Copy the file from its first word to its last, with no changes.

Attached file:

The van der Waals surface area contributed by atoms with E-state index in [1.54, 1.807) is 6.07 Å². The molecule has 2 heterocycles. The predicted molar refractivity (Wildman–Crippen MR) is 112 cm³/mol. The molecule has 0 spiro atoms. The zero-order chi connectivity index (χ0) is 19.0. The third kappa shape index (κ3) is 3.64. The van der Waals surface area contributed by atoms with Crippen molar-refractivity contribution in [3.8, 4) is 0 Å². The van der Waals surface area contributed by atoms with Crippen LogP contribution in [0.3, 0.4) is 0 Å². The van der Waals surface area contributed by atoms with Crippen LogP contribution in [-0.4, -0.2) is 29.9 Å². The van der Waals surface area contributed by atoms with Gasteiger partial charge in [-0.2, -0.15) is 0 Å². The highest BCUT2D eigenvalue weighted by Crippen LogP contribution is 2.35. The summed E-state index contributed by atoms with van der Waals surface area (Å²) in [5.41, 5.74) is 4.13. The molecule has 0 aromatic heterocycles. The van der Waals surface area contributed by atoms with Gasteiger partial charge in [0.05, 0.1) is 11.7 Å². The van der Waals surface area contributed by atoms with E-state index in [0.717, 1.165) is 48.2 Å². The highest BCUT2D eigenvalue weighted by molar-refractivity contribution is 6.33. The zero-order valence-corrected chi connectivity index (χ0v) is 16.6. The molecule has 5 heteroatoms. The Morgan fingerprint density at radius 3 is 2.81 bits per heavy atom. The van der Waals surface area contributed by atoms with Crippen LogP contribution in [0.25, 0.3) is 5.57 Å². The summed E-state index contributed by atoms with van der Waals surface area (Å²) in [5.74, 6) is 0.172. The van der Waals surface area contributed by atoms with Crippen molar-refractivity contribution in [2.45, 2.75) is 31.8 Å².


The van der Waals surface area contributed by atoms with E-state index in [1.54, 1.807) is 6.07 Å². The molecule has 2 heterocycles. The predicted molar refractivity (Wildman–Crippen MR) is 112 cm³/mol. The molecule has 0 spiro atoms. The zero-order chi connectivity index (χ0) is 19.0. The third kappa shape index (κ3) is 3.64. The van der Waals surface area contributed by atoms with Crippen molar-refractivity contribution in [3.8, 4) is 0 Å². The van der Waals surface area contributed by atoms with Crippen LogP contribution in [0.3, 0.4) is 0 Å². The van der Waals surface area contributed by atoms with Crippen LogP contribution in [-0.4, -0.2) is 29.9 Å². The van der Waals surface area contributed by atoms with Gasteiger partial charge in [-0.2, -0.15) is 0 Å². The highest BCUT2D eigenvalue weighted by Crippen LogP contribution is 2.35. The summed E-state index contributed by atoms with van der Waals surface area (Å²) in [5.41, 5.74) is 4.13. The molecule has 0 aromatic heterocycles. The van der Waals surface area contributed by atoms with Gasteiger partial charge in [0.05, 0.1) is 11.7 Å². The van der Waals surface area contributed by atoms with E-state index in [0.717, 1.165) is 48.2 Å². The highest BCUT2D eigenvalue weighted by molar-refractivity contribution is 6.33. The zero-order valence-corrected chi connectivity index (χ0v) is 16.6. The molecule has 5 heteroatoms. The Morgan fingerprint density at radius 3 is 2.81 bits per heavy atom. The van der Waals surface area contributed by atoms with Crippen LogP contribution in [0.25, 0.3) is 5.57 Å². The summed E-state index contributed by atoms with van der Waals surface area (Å²) in [5.74, 6) is 0.172. The van der Waals surface area contributed by atoms with Crippen molar-refractivity contribution in [2.45, 2.75) is 31.8 Å².